Climate Change Alarmism and Denialism Distract from the Issue

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Wednesday, March 13, 2019


There has been extensive discussion surrounding the issue of climate change in recent months, largely due to the most recent Intergovernmental Panel on Climate Change (IPCC) report released in October 2018. The report indicates what climatologists have been consistently projecting for years: continued increase in average global temperatures, rising sea levels, and heavily impacted ecosystems around the planet. The IPCC estimates that at the current rate, the global mean temperature will increase 2°C by the year 2100.

The ideal response to the IPCC report would’ve been rational and informed dialogue about how to mitigate the potentially severe risks imposed by climate change, while maintaining economic progress in the U.S. and abroad. Instead, the conversation has been dominated by climate extremists on both sides. The dogmatic environmentalists have suggested that the world will end in 12 years if we don’t fully embrace nonsensical proposals such as the “Green New Deal,” which comes with a lofty price tag of $93 trillion and demands that we replace planes with trains and provide income to those who are “unwilling” to work. It’s unclear how either of those things— or many of the other ideas included in the proposal— will save the planet from impending doom.

The Green New Deal, or the “Green Dream” as Nancy Pelosi calls it, is a quintessential example of the politician’s syllogism. The fallacy is straightforward: we must do something, this is something, therefore we must do this. The intellectual shortcomings of this logic are nearly as drastic as the climate predictions of the alarmists.

The absurdity of the environmentalist left has been matched by the denialist portion of the far-right, who suggest that ongoing climate change is something between a hoax “created by and for the Chinese in order to make U.S. manufacturing non-competitive” and just another attempt by Big Government™ to accumulate more power and control over our lives. It’s often repeated in conservative circles that “science doesn’t run on consensus” or that “Al Gore said the ice caps would melt by 2014.” While both of these things are at least partially true, this is largely an attempt to obscure and avoid the issue of climate change.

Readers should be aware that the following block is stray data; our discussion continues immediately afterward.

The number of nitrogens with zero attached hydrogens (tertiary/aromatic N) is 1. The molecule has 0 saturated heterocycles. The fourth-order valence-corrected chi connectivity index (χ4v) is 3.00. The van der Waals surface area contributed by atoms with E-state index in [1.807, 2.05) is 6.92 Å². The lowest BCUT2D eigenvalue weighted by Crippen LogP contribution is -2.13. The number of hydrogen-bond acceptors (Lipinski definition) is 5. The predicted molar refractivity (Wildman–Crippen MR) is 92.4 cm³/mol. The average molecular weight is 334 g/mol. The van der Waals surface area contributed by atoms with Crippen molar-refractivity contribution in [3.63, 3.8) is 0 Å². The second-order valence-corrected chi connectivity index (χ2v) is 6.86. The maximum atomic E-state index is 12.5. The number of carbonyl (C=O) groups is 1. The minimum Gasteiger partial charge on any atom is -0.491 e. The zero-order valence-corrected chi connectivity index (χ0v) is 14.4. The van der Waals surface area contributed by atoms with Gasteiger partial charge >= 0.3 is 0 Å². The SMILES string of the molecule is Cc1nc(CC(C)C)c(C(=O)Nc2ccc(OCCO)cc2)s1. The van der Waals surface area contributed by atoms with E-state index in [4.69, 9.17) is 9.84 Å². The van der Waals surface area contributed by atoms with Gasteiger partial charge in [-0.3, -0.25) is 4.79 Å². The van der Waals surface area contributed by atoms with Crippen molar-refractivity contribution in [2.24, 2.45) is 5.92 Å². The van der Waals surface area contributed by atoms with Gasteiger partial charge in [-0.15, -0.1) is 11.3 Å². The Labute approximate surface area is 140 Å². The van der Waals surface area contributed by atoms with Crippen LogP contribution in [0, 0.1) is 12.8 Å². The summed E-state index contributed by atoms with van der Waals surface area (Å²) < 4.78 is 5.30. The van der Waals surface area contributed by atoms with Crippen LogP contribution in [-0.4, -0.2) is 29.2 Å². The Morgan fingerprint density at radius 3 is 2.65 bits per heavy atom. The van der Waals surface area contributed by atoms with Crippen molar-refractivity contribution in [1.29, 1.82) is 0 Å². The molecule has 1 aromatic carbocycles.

There is an overwhelming consensus among climatologists, backed by rigorous data, regarding the existence of climate change that is primarily being caused and accelerated by humans.

Imagine rejecting the scientifically-backed consensus in another field, like oncology. You walk into your doctor’s office one day after experiencing some breathing issues, leading the doctor to ask if you smoke cigarettes. When you confirm that you do, he informs you of the significant health risks associated with smoking, such as cancer. The field of oncology has provided thoroughly substantive and replicable evidence of this fact, so is your response to take the problem seriously or to retort that science doesn’t run on consensus?

Science denialism isn’t unique to the right, as many progressives seem to have immense difficulty accepting biological facts with regard to sexual dimorphism in humans and innate sex differences more broadly. It’s clear how ideological presuppositions can distort the way people interpret objective science, and this has been exacerbated in our highly partisan political landscape.

Scientific insight should unquestionably inform and influence our politics and policies. However, it’s philosophically and intellectually indefensible for one’s politics to alter their scientific understanding. In other words, science should impact our politics, but our politics shouldn’t affect science.